The church, at the beginning still wooden, was founded around 1340 by king Casimir the Great. From 1370, the patronage over its construction was taken over by the town, and work on the bricked church again began in 1385. The chancel was finishing then and work continued on the nave, changing the original plan from basilica to hall. In 1405, the Canons Regular were brought to the temple by the king Władysław Jagiełło. The work lasted and until 1401 the chancel was fully completed and then consecrated. It took much longer to build an impressive nave corpus, tower, roof and vaults. The work on the nave was financed by king Kazimierz Jagiellończyk, who just before his death, obliged his successor to complete the church building. That’s what happened, because in 1500 the gable of the facade was finished and the temple was consecrated.
In 1556, as a result of a great fire, the tower burned down. Shortly after its rebuilding, in 1594, the fire consumed the whole roof of the church. In 1655 temple was robbed by Swedish soldiers who arranged magazines and stables in it. The partitions of Poland, as well as the confiscation of religious property, stopped all serious work at the church and monastery for a long time. Renovation began only in 1897.
The church of Corpus Christi is a three-nave basilica built of brick on a stone pedestal, devoid of transept. The five-span chancel is ended by five walls of an octagon. The four-span corpus is built in a pillar-buttresses system. At the western facade, on the north side, there is a seventy meter high tower. From the south a gothic chapel of St. Anna was added to the southern aisle, and to the north wall of the chancel in the 14th century, the sacristy. The monastery is connected with church through an external gallery, based on arcades. Like the church of St. Catherine, Corpus Christi creates a slender, harmonious, gothic structure, decorated with stone details. In addition, it is enriched from the west by the gable of the façade from the fifteenth century, bristling with pinnacles and separated by vertical, narrow niches in which the stone shields of the coat of arms are stuck.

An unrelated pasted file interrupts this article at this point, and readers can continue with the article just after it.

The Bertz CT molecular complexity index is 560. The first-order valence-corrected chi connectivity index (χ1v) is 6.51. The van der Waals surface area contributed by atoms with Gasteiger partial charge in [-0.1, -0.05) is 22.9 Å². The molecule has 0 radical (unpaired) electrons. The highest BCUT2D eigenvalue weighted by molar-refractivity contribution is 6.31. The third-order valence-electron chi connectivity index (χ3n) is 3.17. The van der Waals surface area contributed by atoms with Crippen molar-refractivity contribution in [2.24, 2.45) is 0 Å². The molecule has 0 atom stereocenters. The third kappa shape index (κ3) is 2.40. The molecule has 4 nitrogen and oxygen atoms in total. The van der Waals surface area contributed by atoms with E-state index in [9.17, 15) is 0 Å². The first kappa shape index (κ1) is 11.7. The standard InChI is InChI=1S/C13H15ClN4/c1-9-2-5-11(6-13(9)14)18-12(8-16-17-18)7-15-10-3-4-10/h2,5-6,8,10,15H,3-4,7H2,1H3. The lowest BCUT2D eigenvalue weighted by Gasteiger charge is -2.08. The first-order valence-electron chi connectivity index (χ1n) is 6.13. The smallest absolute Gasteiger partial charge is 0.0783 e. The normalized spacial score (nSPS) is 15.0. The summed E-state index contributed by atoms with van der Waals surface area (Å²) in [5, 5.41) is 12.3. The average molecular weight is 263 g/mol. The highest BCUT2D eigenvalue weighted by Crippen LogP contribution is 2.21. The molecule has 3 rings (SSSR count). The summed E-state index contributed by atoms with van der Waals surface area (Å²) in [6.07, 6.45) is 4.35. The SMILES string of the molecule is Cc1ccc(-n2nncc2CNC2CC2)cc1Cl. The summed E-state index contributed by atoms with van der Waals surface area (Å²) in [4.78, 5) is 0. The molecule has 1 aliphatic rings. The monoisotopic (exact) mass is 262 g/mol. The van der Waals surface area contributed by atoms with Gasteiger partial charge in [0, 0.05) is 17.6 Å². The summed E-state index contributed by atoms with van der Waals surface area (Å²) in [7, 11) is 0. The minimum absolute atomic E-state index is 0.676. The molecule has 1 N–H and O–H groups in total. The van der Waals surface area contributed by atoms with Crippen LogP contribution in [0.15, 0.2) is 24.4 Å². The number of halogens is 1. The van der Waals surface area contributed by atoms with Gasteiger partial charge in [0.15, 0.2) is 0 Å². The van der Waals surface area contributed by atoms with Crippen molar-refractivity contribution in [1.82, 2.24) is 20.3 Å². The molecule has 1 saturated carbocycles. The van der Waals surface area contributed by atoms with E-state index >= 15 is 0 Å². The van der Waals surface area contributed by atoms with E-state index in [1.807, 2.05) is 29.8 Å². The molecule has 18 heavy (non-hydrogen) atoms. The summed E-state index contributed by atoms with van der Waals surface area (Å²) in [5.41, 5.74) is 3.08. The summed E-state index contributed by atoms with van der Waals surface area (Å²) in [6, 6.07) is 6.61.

The interior of the church is covered with rib vaults. The nave is open to the side aisles with ogival arcades supported on polygonal pillars. The church has also preserved several pointed, gothic portals from the beginning of the 15th century.
Krasnowolski B., Leksykon zabytków architektury Małopolski, Warszawa 2013.
Walczak M., Kościoły gotyckie w Polsce, Kraków 2015.
Website krakow4u.pl,Kościół Bożego Ciała.